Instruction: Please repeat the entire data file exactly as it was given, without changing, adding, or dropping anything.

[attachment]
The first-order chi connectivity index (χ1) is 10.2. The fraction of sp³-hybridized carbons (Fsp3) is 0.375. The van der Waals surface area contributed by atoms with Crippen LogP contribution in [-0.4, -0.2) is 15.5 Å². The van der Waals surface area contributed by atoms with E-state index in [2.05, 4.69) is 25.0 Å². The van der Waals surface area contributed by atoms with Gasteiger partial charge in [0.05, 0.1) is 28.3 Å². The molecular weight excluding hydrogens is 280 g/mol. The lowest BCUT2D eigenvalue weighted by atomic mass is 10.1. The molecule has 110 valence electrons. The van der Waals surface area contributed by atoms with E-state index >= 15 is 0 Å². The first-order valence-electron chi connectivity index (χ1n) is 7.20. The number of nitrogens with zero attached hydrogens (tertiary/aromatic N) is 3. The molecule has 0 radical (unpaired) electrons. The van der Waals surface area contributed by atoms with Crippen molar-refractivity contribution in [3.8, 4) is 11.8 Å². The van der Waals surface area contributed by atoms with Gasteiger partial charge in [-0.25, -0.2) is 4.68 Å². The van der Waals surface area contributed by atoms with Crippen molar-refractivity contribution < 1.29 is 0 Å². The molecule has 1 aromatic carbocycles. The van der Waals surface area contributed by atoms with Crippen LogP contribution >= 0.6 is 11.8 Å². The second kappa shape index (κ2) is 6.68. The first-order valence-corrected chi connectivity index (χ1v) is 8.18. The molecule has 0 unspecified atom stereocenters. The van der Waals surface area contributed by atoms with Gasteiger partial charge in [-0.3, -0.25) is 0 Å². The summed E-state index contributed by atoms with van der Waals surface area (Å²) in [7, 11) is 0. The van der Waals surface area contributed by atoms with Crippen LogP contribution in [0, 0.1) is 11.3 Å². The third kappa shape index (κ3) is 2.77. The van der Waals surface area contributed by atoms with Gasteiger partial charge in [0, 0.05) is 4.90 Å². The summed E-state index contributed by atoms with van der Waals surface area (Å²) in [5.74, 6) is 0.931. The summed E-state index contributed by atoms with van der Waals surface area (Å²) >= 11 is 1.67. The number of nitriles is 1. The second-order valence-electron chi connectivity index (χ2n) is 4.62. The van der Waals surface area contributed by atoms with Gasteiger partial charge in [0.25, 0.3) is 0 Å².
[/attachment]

The first-order chi connectivity index (χ1) is 10.2. The fraction of sp³-hybridized carbons (Fsp3) is 0.375. The van der Waals surface area contributed by atoms with Crippen LogP contribution in [-0.4, -0.2) is 15.5 Å². The van der Waals surface area contributed by atoms with E-state index in [2.05, 4.69) is 25.0 Å². The van der Waals surface area contributed by atoms with Gasteiger partial charge in [0.05, 0.1) is 28.3 Å². The molecular weight excluding hydrogens is 280 g/mol. The lowest BCUT2D eigenvalue weighted by atomic mass is 10.1. The molecule has 110 valence electrons. The van der Waals surface area contributed by atoms with E-state index >= 15 is 0 Å². The first-order valence-electron chi connectivity index (χ1n) is 7.20. The number of nitrogens with zero attached hydrogens (tertiary/aromatic N) is 3. The molecule has 0 radical (unpaired) electrons. The van der Waals surface area contributed by atoms with Crippen molar-refractivity contribution in [3.8, 4) is 11.8 Å². The van der Waals surface area contributed by atoms with Gasteiger partial charge in [-0.25, -0.2) is 4.68 Å². The van der Waals surface area contributed by atoms with Crippen molar-refractivity contribution < 1.29 is 0 Å². The molecule has 1 aromatic carbocycles. The van der Waals surface area contributed by atoms with Crippen LogP contribution >= 0.6 is 11.8 Å². The second kappa shape index (κ2) is 6.68. The first-order valence-corrected chi connectivity index (χ1v) is 8.18. The molecule has 0 unspecified atom stereocenters. The van der Waals surface area contributed by atoms with Gasteiger partial charge in [-0.3, -0.25) is 0 Å². The summed E-state index contributed by atoms with van der Waals surface area (Å²) in [7, 11) is 0. The van der Waals surface area contributed by atoms with Crippen LogP contribution in [0, 0.1) is 11.3 Å². The third kappa shape index (κ3) is 2.77. The van der Waals surface area contributed by atoms with Gasteiger partial charge in [0, 0.05) is 4.90 Å². The summed E-state index contributed by atoms with van der Waals surface area (Å²) in [5.74, 6) is 0.931. The summed E-state index contributed by atoms with van der Waals surface area (Å²) >= 11 is 1.67. The number of nitriles is 1. The second-order valence-electron chi connectivity index (χ2n) is 4.62. The van der Waals surface area contributed by atoms with Gasteiger partial charge in [0.25, 0.3) is 0 Å².